Sin City Duke: Met moves 'Rigoletto' to Las Vegas
This Sept. 15, 2010 photo released by Opera Australia shows Alan Opie in the title role of Opera Australia's "Rigoletto," in Sydney. The first of Giuseppe Verdi's three great middle period triumphs has been shifted before to New York's Little Italy, Federico Fellini's Rome, modern-day Hollywood and even the Oval Office. Now it will take place amid dazzling Sin City lights and not in the Renaissance Palazzo Ducale when Michael Mayer's version of the 162-year-old classic opens Monday night. (AP Photo/Opera Australia, Branco Gaica)
NEW YORK (AP) — Diana Damrau recalled when she learned the Metropolitan Opera's new production of "Rigoletto" would be set in the glitzy Rat Pack-era Las Vegas of 1960, not 16th-century Mantua.
"At first you get a shock. Why and how?" the German soprano said. "But I think it works perfectly for the U.S.A., so they have a real American 'Rigoletto.'"
The first of Giuseppe Verdi's three great middle-period triumphs has been shifted to New York's Little Italy, Federico Fellini's Rome, modern-day Hollywood and even the Oval Office. Now it will take place amid dazzling Sin City lights and not in the Renaissance Palazzo Ducale when Michael Mayer's version of the 162-year-old classic opens Jan. 28.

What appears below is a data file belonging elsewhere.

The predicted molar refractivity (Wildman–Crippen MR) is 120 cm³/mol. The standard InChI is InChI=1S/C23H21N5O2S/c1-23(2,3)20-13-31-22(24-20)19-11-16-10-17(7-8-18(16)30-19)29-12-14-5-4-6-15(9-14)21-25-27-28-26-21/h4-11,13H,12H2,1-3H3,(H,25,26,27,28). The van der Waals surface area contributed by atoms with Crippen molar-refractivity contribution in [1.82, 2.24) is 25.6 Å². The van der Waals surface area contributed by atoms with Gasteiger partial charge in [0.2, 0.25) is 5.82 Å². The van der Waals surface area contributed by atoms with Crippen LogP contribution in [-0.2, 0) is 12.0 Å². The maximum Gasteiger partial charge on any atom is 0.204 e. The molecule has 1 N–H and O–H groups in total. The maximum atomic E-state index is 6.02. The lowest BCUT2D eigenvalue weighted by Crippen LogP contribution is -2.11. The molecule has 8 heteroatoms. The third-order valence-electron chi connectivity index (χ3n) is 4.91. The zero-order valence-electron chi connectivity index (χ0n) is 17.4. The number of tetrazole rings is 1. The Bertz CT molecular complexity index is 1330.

This undated image released by the English National Opera shows a scene from a production of "Rigoletto." The British director Jonathan Miller famously reinvented "Rigoletto" for his 1982 staging at the English National Opera, moving it to Little Italy in the 1950s. Inspired by "The Godfather" movies and the film "Some Like It Hot," Miller turned the Duke into a mafia boss and Rigoletto into a waiter at a mob hangout. (AP Photo/English National Opera, Chris Christodoulou)
"Many people are a little bit scared about it, because they just see or hear about Las Vegas," Polish tenor Piotr Beczala said.
Beczala sings the Duke in a cast that also includes Serbian baritone Zeljko Lucic as Rigoletto. Damrau is Rigoletto's daughter Gilda.
The Met, known for having a conservative audience, has seen divisive debate unfold on its Facebook page. The 200th anniversary of Verdi's birth is Oct. 10, and a segment of fans abhors regietheater, where the director reinterprets the original creation.
"I know that there are some people who come to boo new productions, particularly new productions that are of staple repertory pieces," Met General Manager Peter Gelb said. "My expectations and hopes are that this will work and that it will be grand and spectacular and dramatically right and a good platform for these three great singers."